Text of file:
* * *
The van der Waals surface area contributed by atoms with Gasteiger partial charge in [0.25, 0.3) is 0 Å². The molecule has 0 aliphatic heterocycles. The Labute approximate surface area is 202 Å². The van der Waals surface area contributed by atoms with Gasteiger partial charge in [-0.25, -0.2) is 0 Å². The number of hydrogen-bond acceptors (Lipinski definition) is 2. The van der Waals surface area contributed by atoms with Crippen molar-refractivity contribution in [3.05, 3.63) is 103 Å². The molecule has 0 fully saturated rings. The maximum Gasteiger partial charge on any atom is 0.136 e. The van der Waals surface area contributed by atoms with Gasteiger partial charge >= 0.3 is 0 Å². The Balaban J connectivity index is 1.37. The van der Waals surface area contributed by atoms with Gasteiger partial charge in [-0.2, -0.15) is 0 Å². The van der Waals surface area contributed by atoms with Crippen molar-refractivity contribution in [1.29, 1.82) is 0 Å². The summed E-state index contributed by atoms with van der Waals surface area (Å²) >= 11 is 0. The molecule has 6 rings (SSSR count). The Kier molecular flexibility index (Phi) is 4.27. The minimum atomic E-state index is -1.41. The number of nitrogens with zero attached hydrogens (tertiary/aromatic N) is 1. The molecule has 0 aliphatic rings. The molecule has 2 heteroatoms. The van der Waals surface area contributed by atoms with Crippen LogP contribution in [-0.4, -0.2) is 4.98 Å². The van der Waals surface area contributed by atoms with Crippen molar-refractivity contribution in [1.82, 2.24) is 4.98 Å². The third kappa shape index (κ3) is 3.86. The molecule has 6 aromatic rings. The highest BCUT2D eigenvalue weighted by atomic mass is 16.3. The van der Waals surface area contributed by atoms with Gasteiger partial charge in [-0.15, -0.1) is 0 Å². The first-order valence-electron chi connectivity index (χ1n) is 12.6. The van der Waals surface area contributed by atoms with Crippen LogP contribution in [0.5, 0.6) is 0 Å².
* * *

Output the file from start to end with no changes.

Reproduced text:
The van der Waals surface area contributed by atoms with Gasteiger partial charge in [0.25, 0.3) is 0 Å². The molecule has 0 aliphatic heterocycles. The Labute approximate surface area is 202 Å². The van der Waals surface area contributed by atoms with Gasteiger partial charge in [-0.25, -0.2) is 0 Å². The number of hydrogen-bond acceptors (Lipinski definition) is 2. The van der Waals surface area contributed by atoms with Crippen molar-refractivity contribution in [3.05, 3.63) is 103 Å². The molecule has 0 fully saturated rings. The maximum Gasteiger partial charge on any atom is 0.136 e. The van der Waals surface area contributed by atoms with Gasteiger partial charge >= 0.3 is 0 Å². The Balaban J connectivity index is 1.37. The van der Waals surface area contributed by atoms with Gasteiger partial charge in [-0.2, -0.15) is 0 Å². The van der Waals surface area contributed by atoms with Crippen molar-refractivity contribution in [1.29, 1.82) is 0 Å². The summed E-state index contributed by atoms with van der Waals surface area (Å²) >= 11 is 0. The molecule has 6 rings (SSSR count). The Kier molecular flexibility index (Phi) is 4.27. The minimum atomic E-state index is -1.41. The number of nitrogens with zero attached hydrogens (tertiary/aromatic N) is 1. The molecule has 0 aliphatic rings. The molecule has 2 heteroatoms. The van der Waals surface area contributed by atoms with Crippen LogP contribution in [-0.4, -0.2) is 4.98 Å². The van der Waals surface area contributed by atoms with Crippen molar-refractivity contribution in [1.82, 2.24) is 4.98 Å². The third kappa shape index (κ3) is 3.86. The molecule has 6 aromatic rings. The highest BCUT2D eigenvalue weighted by atomic mass is 16.3. The van der Waals surface area contributed by atoms with Gasteiger partial charge in [-0.15, -0.1) is 0 Å². The first-order valence-electron chi connectivity index (χ1n) is 12.6. The van der Waals surface area contributed by atoms with Crippen LogP contribution in [0.5, 0.6) is 0 Å².